Many people have been greatly hurt by Christians. The American Church has been the purveyor of a thousand ills over the past few hundred years. We supported the slaughter of Native Americans, we fought tooth and nail to keep slavery in the Union, we struggled to keep women under the iron fist of men, we stood by in condemnation while an entire group of people wasted away from a horrible disease that no one deserves to get. These actions done under the auspices of religion have left a horrible taste in many people’s mouths and given them a reason to reject Christ. They see a people whose words and actions fail to equal each other and fall far short of the standard they aspire to, and they decide that Christianity is simply not for them.
Another group of believers exists in this country today: those who have walked away licking their wounds and cursing God only to discover the magnificent grace of Jesus Christ. Grace acts as a balm to their souls to soothe over their old wounds; it whispers of acceptance and love to them; it makes them truly see the Gospel of Christ for what it is supposed to be: good news. I am a member of this group, and I am sure that many of you are also. Grace is the one thing that distances Christianity from all other religions, and it is what people truly desire most in their heart of hearts.
Many of us grace converts attempt to reflect God’s love to those outside the walls of the traditional Church in order to make up for the sins of their fathers. For some, that means volunteering at soup kitchens; others write to their representatives to encourage them to fight the AIDS crisis in Africa. Some choose to work to spread the message of God’s grace across this country and the globe. I think the epiphany that God is madly in love with all of mankind has a different effect on each person, but all the results are amazing.
I have noticed something about myself, though, that I think is a problem for many people. While we show grace to the down and out, at least in our minds, we fail to show grace to those whom we come across most. They appear in different forms, but every church has them … the old man who shakes his head disapprovingly during praise and worship because he considers the music too loud, the person in our Sunday school class who has a select list of sins that are far worse than others, the woman who believes you are polluting your mind by indulging in “secular” entertainment. They’re on TV and the radio, too: Jerry Falwell insisting that the Sept. 11 attacks happened because of the liberals, Pat Robertson supporting a notorious violator of civil rights, televangelists promising God’s blessings to only those who donate $100. Because these people, consciously or subconsciously, remind us of those who once pushed us away from Christianity, we often attack them vigorously behind closed doors, or at least in our imagination.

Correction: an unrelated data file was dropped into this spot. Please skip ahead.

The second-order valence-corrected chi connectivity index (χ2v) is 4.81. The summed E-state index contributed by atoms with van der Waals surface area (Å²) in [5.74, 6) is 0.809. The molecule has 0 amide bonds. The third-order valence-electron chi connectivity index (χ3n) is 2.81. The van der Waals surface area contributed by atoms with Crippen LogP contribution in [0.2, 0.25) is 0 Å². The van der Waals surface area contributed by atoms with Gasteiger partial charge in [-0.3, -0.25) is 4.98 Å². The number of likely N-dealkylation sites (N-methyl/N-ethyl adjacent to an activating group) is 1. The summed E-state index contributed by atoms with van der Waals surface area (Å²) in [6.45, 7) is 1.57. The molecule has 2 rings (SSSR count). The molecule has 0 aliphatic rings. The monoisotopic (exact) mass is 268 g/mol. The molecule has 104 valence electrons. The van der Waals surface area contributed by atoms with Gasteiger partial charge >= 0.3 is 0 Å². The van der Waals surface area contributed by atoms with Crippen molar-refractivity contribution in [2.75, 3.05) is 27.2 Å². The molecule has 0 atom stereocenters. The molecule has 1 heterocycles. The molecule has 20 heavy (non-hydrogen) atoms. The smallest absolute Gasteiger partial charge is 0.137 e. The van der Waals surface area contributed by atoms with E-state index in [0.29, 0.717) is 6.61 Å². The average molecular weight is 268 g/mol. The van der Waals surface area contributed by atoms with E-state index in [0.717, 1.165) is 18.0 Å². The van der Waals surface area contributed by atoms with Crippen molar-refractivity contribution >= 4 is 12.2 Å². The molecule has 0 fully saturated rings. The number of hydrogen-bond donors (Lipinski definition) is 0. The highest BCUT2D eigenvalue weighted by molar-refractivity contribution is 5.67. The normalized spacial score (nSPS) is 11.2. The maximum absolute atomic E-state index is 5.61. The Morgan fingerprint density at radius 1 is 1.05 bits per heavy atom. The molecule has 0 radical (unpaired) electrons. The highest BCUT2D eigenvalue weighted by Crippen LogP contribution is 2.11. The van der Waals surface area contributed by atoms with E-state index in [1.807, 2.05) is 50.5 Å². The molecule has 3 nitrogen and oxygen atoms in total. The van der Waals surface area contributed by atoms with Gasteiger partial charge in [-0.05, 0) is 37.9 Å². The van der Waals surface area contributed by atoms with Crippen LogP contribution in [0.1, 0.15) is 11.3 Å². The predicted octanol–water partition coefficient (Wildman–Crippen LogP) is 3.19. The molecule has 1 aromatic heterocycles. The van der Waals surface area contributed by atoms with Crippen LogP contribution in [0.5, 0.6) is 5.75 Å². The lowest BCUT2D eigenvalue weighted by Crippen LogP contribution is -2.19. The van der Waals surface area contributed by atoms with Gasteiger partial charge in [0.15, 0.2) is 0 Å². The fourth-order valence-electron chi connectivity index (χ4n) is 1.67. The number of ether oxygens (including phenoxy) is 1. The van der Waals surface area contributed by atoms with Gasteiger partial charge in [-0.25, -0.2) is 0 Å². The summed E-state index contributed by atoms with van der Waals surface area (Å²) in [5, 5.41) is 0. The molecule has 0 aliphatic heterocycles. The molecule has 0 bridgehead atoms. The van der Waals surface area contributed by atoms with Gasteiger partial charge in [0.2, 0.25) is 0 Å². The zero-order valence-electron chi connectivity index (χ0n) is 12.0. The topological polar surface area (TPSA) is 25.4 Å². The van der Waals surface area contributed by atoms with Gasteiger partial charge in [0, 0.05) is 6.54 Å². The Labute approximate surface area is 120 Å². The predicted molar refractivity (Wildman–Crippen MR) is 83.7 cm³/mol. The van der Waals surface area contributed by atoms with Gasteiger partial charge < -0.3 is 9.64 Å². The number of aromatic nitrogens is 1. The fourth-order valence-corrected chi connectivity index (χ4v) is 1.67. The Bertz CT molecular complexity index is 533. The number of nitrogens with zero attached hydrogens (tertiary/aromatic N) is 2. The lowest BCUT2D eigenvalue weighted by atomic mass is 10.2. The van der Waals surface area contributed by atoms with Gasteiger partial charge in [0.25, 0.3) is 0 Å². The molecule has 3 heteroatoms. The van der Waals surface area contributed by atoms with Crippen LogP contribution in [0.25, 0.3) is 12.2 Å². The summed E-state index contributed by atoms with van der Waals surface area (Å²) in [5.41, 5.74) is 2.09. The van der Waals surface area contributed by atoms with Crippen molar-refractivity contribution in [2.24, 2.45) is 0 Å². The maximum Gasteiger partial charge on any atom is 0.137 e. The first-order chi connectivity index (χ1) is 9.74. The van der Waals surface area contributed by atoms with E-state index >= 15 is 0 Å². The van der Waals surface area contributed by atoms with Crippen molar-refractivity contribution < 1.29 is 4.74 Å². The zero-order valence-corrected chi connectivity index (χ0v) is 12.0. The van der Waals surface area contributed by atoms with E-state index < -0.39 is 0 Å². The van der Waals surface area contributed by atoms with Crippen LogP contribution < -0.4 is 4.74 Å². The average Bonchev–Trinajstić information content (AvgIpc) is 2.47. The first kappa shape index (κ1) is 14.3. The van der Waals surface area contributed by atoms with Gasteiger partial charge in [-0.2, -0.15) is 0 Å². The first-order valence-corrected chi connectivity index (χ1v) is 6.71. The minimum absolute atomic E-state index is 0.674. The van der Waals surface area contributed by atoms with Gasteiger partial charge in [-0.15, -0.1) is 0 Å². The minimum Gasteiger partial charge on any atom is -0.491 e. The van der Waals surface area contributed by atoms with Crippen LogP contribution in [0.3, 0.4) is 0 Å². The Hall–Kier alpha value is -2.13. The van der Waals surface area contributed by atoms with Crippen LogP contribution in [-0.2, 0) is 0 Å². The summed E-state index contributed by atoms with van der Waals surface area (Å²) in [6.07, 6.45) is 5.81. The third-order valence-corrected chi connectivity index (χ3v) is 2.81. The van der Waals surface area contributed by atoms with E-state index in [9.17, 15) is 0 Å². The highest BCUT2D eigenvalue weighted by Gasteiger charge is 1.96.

We expose every chink in their armor, we sneer at them, we crucify them to a cross of intolerance. I am not trying to stick up for their positions; I still believe them to be wrong. However, I also cannot ignore the fact that my Bible tells me these people, however wrong they are, are still a part of the body of Christ.
It’s easy to extend grace to those who accept it with open arms; it’s much harder to offer it to those who cross their arms, purse their lips and frown in your direction. As angry as these people make me, I can’t help but realize that in many ways, they resemble the person I used to be. If I can grow up in Christ and become more loving, why can’t they? If we really want to start a revolution, it should begin at home. Instead of outright dismissing these Christian critics, how about we try to show them the grace that their kind once denied us? Embody the love of Christ; respect them—no matter how wrong their opinions may be, they are still children of God. Explain why you believe what you believe. Who knows, you may lead another convert to discover the beautiful grace of God.
“But I tell you who hear me: Love your enemies, do good to those who hate you, bless those who curse you, pray for those who mistreat you … If you love those who love you, what credit is that to you? Even ‘sinners’ love those who love them” (Luke 6:27-28, 32).
[Jonathan Foiles is from Hammond, Ill., and plans to attend the University of Illinois next year.]
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